March 2, 2011

Are Your Business Records Robust For Tax Purposes?


HM Revenue & Customs (‘HMRC’) have announced that they intend to introduce a programme of Business Record Checks that will review both the adequacy and accuracy of business records within the ‘small and medium enterprises’ (‘SME’) sector.  HMRC have produced a consultation document seeking views on how best to implement the programme to achieve a major improvement in the standard of record keeping in SMEs. It is important to note that, HMRC are not seeking views on whether to introduce the programme, it will happen, rather they are seeking views on how to implement.

No new legislation is required as HMRC will use existing law regarding both record keeping requirements and penalties for failure to comply with those requirements. HMRC state that penalties will be imposed for significant record keeping failures. However, significant is not, as yet, defined, this is part of the consultation process.

Who will be impacted?

Any SME defined as a business with a turnover of less than 50m Euros and less than 250 employees.

What has prompted this?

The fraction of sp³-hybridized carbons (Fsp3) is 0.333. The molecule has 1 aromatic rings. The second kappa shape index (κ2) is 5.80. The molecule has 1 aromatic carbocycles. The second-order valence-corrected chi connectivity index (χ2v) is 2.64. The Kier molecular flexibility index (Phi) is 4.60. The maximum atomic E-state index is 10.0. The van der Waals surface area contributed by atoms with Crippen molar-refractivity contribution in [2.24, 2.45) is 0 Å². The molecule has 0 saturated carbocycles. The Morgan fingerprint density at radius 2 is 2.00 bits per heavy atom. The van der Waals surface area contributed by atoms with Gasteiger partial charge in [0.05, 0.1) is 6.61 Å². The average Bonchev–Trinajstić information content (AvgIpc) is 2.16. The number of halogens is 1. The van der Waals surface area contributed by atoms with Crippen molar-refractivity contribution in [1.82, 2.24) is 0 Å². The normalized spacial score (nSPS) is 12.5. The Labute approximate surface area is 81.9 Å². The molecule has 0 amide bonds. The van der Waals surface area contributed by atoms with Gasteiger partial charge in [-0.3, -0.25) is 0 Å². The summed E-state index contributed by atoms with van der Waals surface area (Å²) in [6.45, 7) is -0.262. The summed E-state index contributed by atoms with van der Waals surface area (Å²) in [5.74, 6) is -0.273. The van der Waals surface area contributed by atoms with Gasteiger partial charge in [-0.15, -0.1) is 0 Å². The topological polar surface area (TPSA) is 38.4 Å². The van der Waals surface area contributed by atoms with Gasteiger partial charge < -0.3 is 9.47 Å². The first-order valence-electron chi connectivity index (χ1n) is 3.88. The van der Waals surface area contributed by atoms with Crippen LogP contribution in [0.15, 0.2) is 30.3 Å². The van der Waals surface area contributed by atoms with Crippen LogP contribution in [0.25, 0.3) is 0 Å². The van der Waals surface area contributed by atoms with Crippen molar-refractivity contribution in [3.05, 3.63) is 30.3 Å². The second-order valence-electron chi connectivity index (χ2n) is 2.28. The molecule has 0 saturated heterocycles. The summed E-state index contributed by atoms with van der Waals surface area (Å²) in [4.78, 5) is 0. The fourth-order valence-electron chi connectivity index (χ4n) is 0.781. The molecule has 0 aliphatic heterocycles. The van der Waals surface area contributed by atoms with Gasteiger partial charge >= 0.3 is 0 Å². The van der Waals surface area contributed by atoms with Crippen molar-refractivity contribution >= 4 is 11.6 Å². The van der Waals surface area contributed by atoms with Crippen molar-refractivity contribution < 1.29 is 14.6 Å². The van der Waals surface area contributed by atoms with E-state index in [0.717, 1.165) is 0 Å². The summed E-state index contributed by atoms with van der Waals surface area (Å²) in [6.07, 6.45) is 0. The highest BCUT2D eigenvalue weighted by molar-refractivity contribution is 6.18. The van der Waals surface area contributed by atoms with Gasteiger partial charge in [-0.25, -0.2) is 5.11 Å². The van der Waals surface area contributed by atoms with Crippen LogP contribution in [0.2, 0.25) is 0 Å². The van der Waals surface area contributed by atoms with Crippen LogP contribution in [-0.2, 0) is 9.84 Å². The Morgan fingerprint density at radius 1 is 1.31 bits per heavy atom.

HMRC undertook a random enquiry programme which indicated that poor record keeping is a problem in around 40% of all 5 million UK SMEs. Research indicates that poor business record keeping typically leads to an under assessment of tax.

Objectives of the Checks

HMRC state that their objectives are as follows-

• To check business records in up to 50,000 cases;

• To impose penalties for significant record keeping failures;

• To bring about an improvement in record keeping where it is currently below standard;

• To reduce the tax losses to the Exchequer that result from poor business records.

How will the penalties be calculated?

The penalty regimes for failure to comply with record keeping obligations differ between Direct Tax and VAT.

For Direct Tax, the law states that failure to comply can lead to a penalty ‘not exceeding £3,000.’

For VAT, the penalty is an amount per record equal to the ‘prescribed rate’ multiplied by the number of days on which the failure continues (up to a maximum of 100 days) of £50, whichever is greater.

The prescribed rate is between £5 and £15 depending on the history of failures.

As there are different penalty regimes for each of the taxes, for both the record keeping requirements and the failure to comply, it is possible to receive more than one penalty. However, HMRC have stated that it would not be their intention to raise more than one penalty but instead will apply whichever penalty is higher.

The consultation period closes on 28 February 2011. The consultation document can be found on the HMRC website with details of the address to which you direct your response contained therein.

If you would like to discuss this or any other tax matter, please contact us.

Elysian Associates
January 2011

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